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Protein-Energy Malnutrition: There Is Still Work to Do

Manary, Mark

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Journal of Pediatric Gastroenterology and Nutrition : May 2001 - Volume 32 - Issue 5 - p 519-520
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In this month's issue of the Journal of Pediatric Gastroenterology and Nutrition, Professor Ann Ashworth summarizes what have become the cornerstone principles in the management of severe protein-energy malnutrition (PEM). These principles have been codified in two World Health Organization (WHO) manuals, emphasized in conferences and curricula on all continents, and practiced at thousands of institutions worldwide. However, the specter of a high case-fatality rate for children with PEM still haunts poor populations in the developing world and challenges clinicians. Ashworth would have us believe that by simply putting into practice what is well known, this specter can be dispersed. As a provider of hospital care for malnourished children in Africa for 15 years and an academic nutritionist, I am fully supportive of her specific recommendations for patient care. However, I suspect that the widespread implementation of WHO protocols may not result in dramatic improvements in the case-fatality rate for those with severe PEM.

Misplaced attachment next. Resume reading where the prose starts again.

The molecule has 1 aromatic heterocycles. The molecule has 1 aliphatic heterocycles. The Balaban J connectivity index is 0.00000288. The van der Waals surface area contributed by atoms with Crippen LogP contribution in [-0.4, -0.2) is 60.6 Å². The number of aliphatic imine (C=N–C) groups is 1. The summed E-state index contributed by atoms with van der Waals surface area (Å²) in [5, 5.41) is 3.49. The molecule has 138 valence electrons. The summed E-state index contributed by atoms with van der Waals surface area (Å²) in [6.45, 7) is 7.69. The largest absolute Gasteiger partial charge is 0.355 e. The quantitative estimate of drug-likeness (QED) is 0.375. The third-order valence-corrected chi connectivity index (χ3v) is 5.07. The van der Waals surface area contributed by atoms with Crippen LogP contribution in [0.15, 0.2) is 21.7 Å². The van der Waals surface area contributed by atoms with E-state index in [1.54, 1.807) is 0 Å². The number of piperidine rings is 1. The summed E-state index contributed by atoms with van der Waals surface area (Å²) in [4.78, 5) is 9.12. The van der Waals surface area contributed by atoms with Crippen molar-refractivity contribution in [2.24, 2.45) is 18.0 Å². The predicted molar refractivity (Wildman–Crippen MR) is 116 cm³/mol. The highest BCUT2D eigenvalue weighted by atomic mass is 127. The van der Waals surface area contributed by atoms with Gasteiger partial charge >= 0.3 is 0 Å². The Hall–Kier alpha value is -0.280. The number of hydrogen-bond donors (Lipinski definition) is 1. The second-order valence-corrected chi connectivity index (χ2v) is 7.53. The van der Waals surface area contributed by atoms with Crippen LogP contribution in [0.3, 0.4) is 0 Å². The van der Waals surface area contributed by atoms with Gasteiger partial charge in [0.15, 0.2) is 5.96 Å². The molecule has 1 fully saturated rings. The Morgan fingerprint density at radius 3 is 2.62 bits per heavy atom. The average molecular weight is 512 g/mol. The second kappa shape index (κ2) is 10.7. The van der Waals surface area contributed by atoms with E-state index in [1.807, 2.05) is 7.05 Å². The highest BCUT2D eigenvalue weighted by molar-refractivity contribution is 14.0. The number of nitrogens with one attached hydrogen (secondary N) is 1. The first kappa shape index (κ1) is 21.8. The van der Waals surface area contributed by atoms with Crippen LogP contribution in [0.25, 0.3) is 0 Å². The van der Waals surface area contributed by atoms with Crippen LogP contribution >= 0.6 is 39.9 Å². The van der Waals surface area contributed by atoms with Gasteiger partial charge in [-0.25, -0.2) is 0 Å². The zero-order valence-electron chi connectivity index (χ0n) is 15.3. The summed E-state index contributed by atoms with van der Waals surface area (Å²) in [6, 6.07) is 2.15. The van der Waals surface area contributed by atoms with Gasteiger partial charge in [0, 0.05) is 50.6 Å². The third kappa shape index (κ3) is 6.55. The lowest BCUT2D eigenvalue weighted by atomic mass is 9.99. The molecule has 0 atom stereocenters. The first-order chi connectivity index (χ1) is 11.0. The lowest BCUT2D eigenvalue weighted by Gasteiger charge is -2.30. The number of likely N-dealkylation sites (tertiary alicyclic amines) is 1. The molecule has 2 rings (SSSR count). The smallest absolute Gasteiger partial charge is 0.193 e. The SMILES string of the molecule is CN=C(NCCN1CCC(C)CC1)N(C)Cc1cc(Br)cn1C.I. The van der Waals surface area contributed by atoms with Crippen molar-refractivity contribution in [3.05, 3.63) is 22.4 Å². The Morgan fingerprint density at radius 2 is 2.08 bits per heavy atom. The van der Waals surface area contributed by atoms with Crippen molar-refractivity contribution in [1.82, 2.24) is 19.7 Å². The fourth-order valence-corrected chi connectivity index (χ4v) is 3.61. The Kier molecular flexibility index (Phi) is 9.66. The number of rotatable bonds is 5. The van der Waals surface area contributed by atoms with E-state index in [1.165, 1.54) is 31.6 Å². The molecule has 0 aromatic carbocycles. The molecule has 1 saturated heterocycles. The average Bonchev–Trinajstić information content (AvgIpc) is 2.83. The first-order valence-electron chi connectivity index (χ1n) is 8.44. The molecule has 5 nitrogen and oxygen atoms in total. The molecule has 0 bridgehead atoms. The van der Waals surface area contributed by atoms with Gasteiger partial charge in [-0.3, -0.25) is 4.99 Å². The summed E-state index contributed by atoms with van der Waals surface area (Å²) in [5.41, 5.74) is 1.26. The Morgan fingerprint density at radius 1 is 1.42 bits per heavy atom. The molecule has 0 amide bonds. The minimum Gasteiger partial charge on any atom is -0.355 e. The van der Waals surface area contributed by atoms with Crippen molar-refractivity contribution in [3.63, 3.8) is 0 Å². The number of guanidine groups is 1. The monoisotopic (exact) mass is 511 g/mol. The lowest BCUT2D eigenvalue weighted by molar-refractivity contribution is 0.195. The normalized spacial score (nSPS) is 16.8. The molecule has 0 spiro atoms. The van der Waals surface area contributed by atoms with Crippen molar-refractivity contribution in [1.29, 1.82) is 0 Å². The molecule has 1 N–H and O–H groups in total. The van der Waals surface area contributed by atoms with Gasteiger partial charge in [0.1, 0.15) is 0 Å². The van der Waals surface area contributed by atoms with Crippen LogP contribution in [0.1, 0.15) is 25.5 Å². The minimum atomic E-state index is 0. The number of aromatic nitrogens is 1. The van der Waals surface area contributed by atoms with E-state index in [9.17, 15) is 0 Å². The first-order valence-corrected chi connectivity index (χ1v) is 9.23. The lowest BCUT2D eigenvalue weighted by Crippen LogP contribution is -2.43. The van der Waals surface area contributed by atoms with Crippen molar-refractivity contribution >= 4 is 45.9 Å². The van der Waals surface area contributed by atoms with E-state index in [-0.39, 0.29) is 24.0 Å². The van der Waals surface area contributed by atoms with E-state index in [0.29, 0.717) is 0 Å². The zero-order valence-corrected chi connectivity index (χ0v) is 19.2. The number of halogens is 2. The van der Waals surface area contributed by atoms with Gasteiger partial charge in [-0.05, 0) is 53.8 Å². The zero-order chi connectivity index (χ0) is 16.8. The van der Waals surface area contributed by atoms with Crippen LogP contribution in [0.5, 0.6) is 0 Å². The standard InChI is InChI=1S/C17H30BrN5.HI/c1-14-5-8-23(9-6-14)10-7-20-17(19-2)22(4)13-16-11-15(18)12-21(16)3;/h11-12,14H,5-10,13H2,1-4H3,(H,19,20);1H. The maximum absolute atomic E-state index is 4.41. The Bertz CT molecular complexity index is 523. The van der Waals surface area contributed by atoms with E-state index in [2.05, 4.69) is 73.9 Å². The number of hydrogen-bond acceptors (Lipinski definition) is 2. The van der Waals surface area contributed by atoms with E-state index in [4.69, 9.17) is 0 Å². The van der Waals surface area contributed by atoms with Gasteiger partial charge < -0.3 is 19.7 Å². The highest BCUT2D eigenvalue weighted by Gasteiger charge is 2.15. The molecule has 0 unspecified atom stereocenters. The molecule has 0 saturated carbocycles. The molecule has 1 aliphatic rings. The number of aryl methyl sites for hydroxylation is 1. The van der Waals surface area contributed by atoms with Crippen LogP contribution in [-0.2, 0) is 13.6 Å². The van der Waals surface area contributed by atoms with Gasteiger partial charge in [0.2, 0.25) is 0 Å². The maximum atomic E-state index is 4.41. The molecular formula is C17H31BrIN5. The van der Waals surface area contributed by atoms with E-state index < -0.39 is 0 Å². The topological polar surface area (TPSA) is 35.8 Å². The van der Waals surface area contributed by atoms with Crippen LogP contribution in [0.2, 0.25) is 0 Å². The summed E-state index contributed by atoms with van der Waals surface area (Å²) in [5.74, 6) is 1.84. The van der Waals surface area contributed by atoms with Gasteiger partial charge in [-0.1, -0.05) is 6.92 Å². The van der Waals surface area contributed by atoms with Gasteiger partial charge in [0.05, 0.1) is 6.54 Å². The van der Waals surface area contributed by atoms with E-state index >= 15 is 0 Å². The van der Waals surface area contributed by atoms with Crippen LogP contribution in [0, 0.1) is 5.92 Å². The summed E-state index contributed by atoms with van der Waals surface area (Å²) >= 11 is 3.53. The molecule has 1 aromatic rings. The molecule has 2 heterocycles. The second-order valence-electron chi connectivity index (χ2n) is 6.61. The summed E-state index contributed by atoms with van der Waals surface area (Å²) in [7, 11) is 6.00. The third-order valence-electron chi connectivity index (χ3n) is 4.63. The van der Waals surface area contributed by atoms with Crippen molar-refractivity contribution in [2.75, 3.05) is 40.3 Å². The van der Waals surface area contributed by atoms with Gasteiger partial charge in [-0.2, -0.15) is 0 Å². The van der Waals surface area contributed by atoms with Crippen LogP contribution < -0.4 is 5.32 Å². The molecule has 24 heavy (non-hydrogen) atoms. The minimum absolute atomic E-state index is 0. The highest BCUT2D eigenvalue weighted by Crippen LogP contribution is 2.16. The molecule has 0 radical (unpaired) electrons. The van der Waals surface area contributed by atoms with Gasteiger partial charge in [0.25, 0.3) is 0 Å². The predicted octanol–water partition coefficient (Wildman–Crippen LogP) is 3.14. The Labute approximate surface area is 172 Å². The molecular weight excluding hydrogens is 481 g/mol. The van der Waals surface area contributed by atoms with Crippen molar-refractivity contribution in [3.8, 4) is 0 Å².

Ashworth reports that WHO management principles are not widely practiced. Although it is tempting to assume that this is the cause of poor outcomes, Ashworth's previous work did not demonstrate an association between the practice of WHO management protocols and outcome (1). Publication bias is such that reports of failure of WHO management protocols to improve case-fatality rate are unlikely to be widely disseminated. Ashworth points out that prescribed dietary energy and protein intakes at many institutions are greater than the WHO recommendations, but how much food do these children actually receive? Children with severe PEM are profoundly anorexic, and the availability of food and supervised feeding of patients is rare in resource-poor hospitals in the developing world. Ashworth states that hypoglycemia, hypothermia, cardiac failure, and systemic infection account for most PEM–related deaths. Hypoglycemia and hypothermia are preventable complications that should be anticipated and treated, but there is little evidence that they are responsible for an appreciable fraction of the deaths (2,3). Instead, hypoglycemia and hypothermia may simply be manifestations of severe illness (i.e., modes of death rather than causes). While it is immanently reasonable that children with PEM who are at high risk for systemic infection be treated promptly with broad-spectrum antibiotics, the use of antibiotics does not reverse the life-threatening, deleterious metabolic derangements and physiologic compromises of bacterial sepsis. Cardiac failure occurs without excessive sodium and fluid administration and may be linked to micronutrient deficiencies such as selenium (4).